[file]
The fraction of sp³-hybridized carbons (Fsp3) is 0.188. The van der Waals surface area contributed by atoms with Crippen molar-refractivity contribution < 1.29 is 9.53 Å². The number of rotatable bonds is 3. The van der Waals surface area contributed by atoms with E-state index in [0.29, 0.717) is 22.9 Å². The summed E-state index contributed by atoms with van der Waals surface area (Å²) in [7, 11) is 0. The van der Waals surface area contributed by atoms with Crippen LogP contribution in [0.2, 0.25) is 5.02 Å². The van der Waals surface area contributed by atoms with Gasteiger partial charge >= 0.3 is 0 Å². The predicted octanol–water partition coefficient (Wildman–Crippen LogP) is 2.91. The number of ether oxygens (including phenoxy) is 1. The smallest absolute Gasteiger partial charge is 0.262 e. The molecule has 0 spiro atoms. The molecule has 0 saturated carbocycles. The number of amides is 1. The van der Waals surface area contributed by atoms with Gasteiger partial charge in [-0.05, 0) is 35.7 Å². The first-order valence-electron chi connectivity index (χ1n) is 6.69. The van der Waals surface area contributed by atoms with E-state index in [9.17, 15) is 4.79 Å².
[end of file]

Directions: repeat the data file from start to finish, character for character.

The fraction of sp³-hybridized carbons (Fsp3) is 0.188. The van der Waals surface area contributed by atoms with Crippen molar-refractivity contribution < 1.29 is 9.53 Å². The number of rotatable bonds is 3. The van der Waals surface area contributed by atoms with E-state index in [0.29, 0.717) is 22.9 Å². The summed E-state index contributed by atoms with van der Waals surface area (Å²) in [7, 11) is 0. The van der Waals surface area contributed by atoms with Crippen LogP contribution in [0.2, 0.25) is 5.02 Å². The van der Waals surface area contributed by atoms with Gasteiger partial charge >= 0.3 is 0 Å². The predicted octanol–water partition coefficient (Wildman–Crippen LogP) is 2.91. The number of ether oxygens (including phenoxy) is 1. The smallest absolute Gasteiger partial charge is 0.262 e. The molecule has 0 spiro atoms. The molecule has 0 saturated carbocycles. The number of amides is 1. The van der Waals surface area contributed by atoms with Gasteiger partial charge in [-0.05, 0) is 35.7 Å². The first-order valence-electron chi connectivity index (χ1n) is 6.69. The van der Waals surface area contributed by atoms with E-state index in [9.17, 15) is 4.79 Å².